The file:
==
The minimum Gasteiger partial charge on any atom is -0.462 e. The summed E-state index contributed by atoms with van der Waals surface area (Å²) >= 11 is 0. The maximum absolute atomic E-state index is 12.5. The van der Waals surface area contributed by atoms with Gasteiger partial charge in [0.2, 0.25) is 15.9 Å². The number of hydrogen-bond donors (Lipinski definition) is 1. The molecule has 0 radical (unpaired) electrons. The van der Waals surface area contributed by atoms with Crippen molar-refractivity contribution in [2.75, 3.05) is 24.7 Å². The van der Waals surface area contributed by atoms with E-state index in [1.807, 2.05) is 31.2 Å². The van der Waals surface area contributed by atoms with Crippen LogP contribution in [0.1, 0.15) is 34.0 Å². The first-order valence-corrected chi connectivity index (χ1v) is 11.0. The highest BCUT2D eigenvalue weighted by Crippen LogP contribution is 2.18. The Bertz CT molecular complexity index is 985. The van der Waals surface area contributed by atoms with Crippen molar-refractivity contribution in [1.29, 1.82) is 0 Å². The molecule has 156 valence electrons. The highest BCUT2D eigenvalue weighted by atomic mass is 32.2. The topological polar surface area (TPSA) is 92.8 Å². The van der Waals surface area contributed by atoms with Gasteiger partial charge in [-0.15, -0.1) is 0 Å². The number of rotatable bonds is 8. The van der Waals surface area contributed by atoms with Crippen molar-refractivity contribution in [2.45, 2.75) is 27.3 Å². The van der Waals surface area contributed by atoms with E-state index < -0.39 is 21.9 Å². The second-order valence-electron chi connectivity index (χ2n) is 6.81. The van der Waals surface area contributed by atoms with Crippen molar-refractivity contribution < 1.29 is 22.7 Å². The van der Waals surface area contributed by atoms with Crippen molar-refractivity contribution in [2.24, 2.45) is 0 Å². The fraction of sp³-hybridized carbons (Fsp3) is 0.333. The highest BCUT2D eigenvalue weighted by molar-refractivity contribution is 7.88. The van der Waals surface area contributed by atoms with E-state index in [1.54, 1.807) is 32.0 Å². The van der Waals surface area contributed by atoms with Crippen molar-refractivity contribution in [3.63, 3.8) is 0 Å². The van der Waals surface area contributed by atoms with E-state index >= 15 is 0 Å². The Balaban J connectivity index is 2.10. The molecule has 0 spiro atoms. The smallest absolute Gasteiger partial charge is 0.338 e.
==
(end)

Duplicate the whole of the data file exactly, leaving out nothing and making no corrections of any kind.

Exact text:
The minimum Gasteiger partial charge on any atom is -0.462 e. The summed E-state index contributed by atoms with van der Waals surface area (Å²) >= 11 is 0. The maximum absolute atomic E-state index is 12.5. The van der Waals surface area contributed by atoms with Gasteiger partial charge in [0.2, 0.25) is 15.9 Å². The number of hydrogen-bond donors (Lipinski definition) is 1. The molecule has 0 radical (unpaired) electrons. The van der Waals surface area contributed by atoms with Crippen molar-refractivity contribution in [2.75, 3.05) is 24.7 Å². The van der Waals surface area contributed by atoms with E-state index in [1.807, 2.05) is 31.2 Å². The van der Waals surface area contributed by atoms with Crippen LogP contribution in [0.1, 0.15) is 34.0 Å². The first-order valence-corrected chi connectivity index (χ1v) is 11.0. The highest BCUT2D eigenvalue weighted by Crippen LogP contribution is 2.18. The Bertz CT molecular complexity index is 985. The van der Waals surface area contributed by atoms with Crippen molar-refractivity contribution in [1.29, 1.82) is 0 Å². The molecule has 156 valence electrons. The highest BCUT2D eigenvalue weighted by atomic mass is 32.2. The topological polar surface area (TPSA) is 92.8 Å². The van der Waals surface area contributed by atoms with Gasteiger partial charge in [-0.15, -0.1) is 0 Å². The number of rotatable bonds is 8. The van der Waals surface area contributed by atoms with Crippen molar-refractivity contribution in [2.45, 2.75) is 27.3 Å². The van der Waals surface area contributed by atoms with E-state index < -0.39 is 21.9 Å². The second-order valence-electron chi connectivity index (χ2n) is 6.81. The van der Waals surface area contributed by atoms with Crippen molar-refractivity contribution < 1.29 is 22.7 Å². The van der Waals surface area contributed by atoms with Crippen molar-refractivity contribution in [2.24, 2.45) is 0 Å². The fraction of sp³-hybridized carbons (Fsp3) is 0.333. The highest BCUT2D eigenvalue weighted by molar-refractivity contribution is 7.88. The van der Waals surface area contributed by atoms with E-state index in [1.54, 1.807) is 32.0 Å². The van der Waals surface area contributed by atoms with Crippen molar-refractivity contribution in [3.63, 3.8) is 0 Å². The van der Waals surface area contributed by atoms with E-state index >= 15 is 0 Å². The Balaban J connectivity index is 2.10. The molecule has 0 spiro atoms. The smallest absolute Gasteiger partial charge is 0.338 e.